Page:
MIT Researchers 3D-Print Soft Robotic Heart

The artificial heart can be tailored to suit a patient’s specific needs

Scarlett Evans, Assistant Editor, IoT World Today

March 9, 2023

2 Min Read

A team of MIT researchers has successfully 3D-printed a soft, flexible robotic heart for modeling and identifying treatment options. 

The artificial organ is designed to help patients suffering from heart disease, providing a working replica of the patient’s heart that can be controlled to mimic the blood-pumping capabilities of the real thing.

Medical images of a patient’s heart were converted to a three-dimensional computer model to form the basis of each artificial heart. These models were then used to 3D-print the organ using a polymer-based ink. This method is also used to print a patient’s aorta – the artery that carries blood from the heart to the rest of the body. 

“To mimic the heart’s pumping action, the team has fabricated sleeves similar to blood pressure cuffs that wrap around a printed heart and aorta,” the team said. “When the sleeve is connected to a pneumatic system, researchers can tune the outflowing air to rhythmically inflate the sleeve’s bubbles and contract the heart, mimicking its pumping action.”

“All hearts are different,” said Luca Rosalia, study co-lead. “There are massive variations, especially when patients are sick. The advantage of our system is that we can recreate not just the form of a patient’s heart, but also its function in both physiology and disease.”

The team first developed a “bio-robotic” heart in 2020, made using synthetic muscle that contained small, inflatable cylinders that could be manipulated to mimic a heart’s contractions. The recent 3D-printed version marks the final design.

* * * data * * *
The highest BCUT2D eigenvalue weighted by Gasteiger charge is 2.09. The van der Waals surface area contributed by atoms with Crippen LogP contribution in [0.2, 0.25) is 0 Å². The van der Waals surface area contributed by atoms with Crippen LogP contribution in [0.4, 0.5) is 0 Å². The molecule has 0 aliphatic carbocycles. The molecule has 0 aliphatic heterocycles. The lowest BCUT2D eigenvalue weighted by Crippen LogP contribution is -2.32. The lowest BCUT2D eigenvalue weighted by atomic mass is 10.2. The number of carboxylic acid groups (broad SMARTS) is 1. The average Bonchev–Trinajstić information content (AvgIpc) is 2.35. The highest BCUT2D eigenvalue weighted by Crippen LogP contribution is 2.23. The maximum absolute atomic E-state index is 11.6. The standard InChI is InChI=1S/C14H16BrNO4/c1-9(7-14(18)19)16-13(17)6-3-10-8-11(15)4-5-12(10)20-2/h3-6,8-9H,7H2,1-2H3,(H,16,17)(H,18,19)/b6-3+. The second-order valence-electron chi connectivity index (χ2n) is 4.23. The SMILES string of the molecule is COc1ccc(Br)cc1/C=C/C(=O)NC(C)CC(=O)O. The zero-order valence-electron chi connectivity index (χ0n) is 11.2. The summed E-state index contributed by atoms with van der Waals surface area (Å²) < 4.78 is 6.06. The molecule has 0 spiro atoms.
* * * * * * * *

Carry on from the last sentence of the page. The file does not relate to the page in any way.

In tests, the team also used a printed heart to trial and examine the effect of different implants on the heart’s performance, which they said they imagine clinicians will be able to do for patients in the future. 

“Patients would get their imaging done, which they do anyway, and we would use that to make this system, ideally within the day,” said co-author Christopher Nguyen. “Once it’s up and running, clinicians could test different valve types and sizes and see which works best, then use that to implant.”

The research was supported by the National Science Foundation, the National Institutes of Health, and the National Heart Lung Blood Institute.

About the Author(s)

Scarlett Evans

Assistant Editor, IoT World Today

Scarlett Evans is the assistant editor for IoT World Today, with a particular focus on robotics and smart city technologies. Scarlett has previous experience in minerals and resources with Mine Australia, Mine Technology and Power Technology. She joined Informa in April 2022.

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